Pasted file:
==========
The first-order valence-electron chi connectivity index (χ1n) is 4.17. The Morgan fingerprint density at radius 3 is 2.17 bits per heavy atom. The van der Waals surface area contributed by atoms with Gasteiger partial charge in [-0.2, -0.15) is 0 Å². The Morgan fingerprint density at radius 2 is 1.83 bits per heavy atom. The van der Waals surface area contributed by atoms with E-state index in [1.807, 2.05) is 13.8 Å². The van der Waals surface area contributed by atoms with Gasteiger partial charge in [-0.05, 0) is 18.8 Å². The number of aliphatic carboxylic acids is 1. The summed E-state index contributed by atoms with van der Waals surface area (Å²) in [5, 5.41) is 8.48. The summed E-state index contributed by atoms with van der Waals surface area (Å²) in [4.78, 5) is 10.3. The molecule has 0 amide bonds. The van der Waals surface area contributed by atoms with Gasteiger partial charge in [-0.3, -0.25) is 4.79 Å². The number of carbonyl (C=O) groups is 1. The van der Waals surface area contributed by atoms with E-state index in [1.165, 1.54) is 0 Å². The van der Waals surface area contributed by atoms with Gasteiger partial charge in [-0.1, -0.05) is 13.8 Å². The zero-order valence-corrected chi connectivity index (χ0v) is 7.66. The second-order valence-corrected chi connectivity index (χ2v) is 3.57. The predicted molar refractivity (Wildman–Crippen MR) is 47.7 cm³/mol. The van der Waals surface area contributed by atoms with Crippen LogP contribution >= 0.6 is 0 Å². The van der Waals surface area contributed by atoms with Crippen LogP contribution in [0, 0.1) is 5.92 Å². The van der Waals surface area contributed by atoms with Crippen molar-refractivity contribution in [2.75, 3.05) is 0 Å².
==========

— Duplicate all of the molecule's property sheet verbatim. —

The first-order valence-electron chi connectivity index (χ1n) is 4.17. The Morgan fingerprint density at radius 3 is 2.17 bits per heavy atom. The van der Waals surface area contributed by atoms with Gasteiger partial charge in [-0.2, -0.15) is 0 Å². The Morgan fingerprint density at radius 2 is 1.83 bits per heavy atom. The van der Waals surface area contributed by atoms with E-state index in [1.807, 2.05) is 13.8 Å². The van der Waals surface area contributed by atoms with Gasteiger partial charge in [-0.05, 0) is 18.8 Å². The number of aliphatic carboxylic acids is 1. The summed E-state index contributed by atoms with van der Waals surface area (Å²) in [5, 5.41) is 8.48. The summed E-state index contributed by atoms with van der Waals surface area (Å²) in [4.78, 5) is 10.3. The molecule has 0 amide bonds. The van der Waals surface area contributed by atoms with Gasteiger partial charge in [-0.3, -0.25) is 4.79 Å². The number of carbonyl (C=O) groups is 1. The van der Waals surface area contributed by atoms with E-state index in [1.165, 1.54) is 0 Å². The van der Waals surface area contributed by atoms with Gasteiger partial charge in [-0.1, -0.05) is 13.8 Å². The zero-order valence-corrected chi connectivity index (χ0v) is 7.66. The second-order valence-corrected chi connectivity index (χ2v) is 3.57. The predicted molar refractivity (Wildman–Crippen MR) is 47.7 cm³/mol. The van der Waals surface area contributed by atoms with Crippen LogP contribution >= 0.6 is 0 Å². The van der Waals surface area contributed by atoms with Crippen LogP contribution in [0, 0.1) is 5.92 Å². The van der Waals surface area contributed by atoms with Crippen molar-refractivity contribution in [2.75, 3.05) is 0 Å².